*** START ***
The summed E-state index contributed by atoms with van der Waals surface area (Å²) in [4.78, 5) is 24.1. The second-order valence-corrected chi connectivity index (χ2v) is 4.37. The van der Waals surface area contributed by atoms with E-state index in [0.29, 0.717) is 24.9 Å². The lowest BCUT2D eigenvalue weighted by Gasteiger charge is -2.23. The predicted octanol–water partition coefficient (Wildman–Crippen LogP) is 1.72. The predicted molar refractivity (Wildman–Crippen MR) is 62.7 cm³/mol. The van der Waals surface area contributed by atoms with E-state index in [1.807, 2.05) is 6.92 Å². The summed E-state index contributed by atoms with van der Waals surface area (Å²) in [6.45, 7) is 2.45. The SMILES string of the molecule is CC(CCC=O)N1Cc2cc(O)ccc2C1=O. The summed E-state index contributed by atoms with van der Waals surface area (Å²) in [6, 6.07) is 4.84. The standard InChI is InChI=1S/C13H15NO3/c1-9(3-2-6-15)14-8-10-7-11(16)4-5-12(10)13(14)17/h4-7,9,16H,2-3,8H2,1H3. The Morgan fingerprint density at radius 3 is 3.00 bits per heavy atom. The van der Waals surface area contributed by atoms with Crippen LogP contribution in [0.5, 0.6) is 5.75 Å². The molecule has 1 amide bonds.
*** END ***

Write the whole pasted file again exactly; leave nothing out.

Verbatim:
The summed E-state index contributed by atoms with van der Waals surface area (Å²) in [4.78, 5) is 24.1. The second-order valence-corrected chi connectivity index (χ2v) is 4.37. The van der Waals surface area contributed by atoms with E-state index in [0.29, 0.717) is 24.9 Å². The lowest BCUT2D eigenvalue weighted by Gasteiger charge is -2.23. The predicted octanol–water partition coefficient (Wildman–Crippen LogP) is 1.72. The predicted molar refractivity (Wildman–Crippen MR) is 62.7 cm³/mol. The van der Waals surface area contributed by atoms with E-state index in [1.807, 2.05) is 6.92 Å². The summed E-state index contributed by atoms with van der Waals surface area (Å²) in [6.45, 7) is 2.45. The SMILES string of the molecule is CC(CCC=O)N1Cc2cc(O)ccc2C1=O. The summed E-state index contributed by atoms with van der Waals surface area (Å²) in [6, 6.07) is 4.84. The standard InChI is InChI=1S/C13H15NO3/c1-9(3-2-6-15)14-8-10-7-11(16)4-5-12(10)13(14)17/h4-7,9,16H,2-3,8H2,1H3. The Morgan fingerprint density at radius 3 is 3.00 bits per heavy atom. The van der Waals surface area contributed by atoms with Crippen LogP contribution in [0.5, 0.6) is 5.75 Å². The molecule has 1 amide bonds.